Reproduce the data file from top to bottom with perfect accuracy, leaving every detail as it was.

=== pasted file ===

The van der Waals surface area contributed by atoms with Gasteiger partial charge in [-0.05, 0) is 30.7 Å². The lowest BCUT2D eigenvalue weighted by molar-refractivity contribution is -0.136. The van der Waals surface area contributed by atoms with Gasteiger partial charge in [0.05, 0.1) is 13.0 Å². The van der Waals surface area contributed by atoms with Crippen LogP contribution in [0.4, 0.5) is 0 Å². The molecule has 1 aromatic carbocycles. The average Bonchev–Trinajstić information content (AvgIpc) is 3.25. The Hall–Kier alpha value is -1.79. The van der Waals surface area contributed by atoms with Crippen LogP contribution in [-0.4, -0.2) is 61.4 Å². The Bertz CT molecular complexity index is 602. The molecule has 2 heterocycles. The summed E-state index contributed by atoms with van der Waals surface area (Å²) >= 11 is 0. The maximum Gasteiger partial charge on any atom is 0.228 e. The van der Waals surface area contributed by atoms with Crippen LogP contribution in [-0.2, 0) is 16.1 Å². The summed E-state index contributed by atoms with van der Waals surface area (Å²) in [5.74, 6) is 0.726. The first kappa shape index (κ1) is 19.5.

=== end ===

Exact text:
The van der Waals surface area contributed by atoms with Gasteiger partial charge in [-0.05, 0) is 30.7 Å². The lowest BCUT2D eigenvalue weighted by molar-refractivity contribution is -0.136. The van der Waals surface area contributed by atoms with Gasteiger partial charge in [0.05, 0.1) is 13.0 Å². The van der Waals surface area contributed by atoms with Crippen LogP contribution in [0.4, 0.5) is 0 Å². The molecule has 1 aromatic carbocycles. The average Bonchev–Trinajstić information content (AvgIpc) is 3.25. The Hall–Kier alpha value is -1.79. The van der Waals surface area contributed by atoms with Crippen LogP contribution in [-0.4, -0.2) is 61.4 Å². The Bertz CT molecular complexity index is 602. The molecule has 2 heterocycles. The summed E-state index contributed by atoms with van der Waals surface area (Å²) >= 11 is 0. The maximum Gasteiger partial charge on any atom is 0.228 e. The van der Waals surface area contributed by atoms with Crippen LogP contribution in [-0.2, 0) is 16.1 Å². The summed E-state index contributed by atoms with van der Waals surface area (Å²) in [5.74, 6) is 0.726. The first kappa shape index (κ1) is 19.5.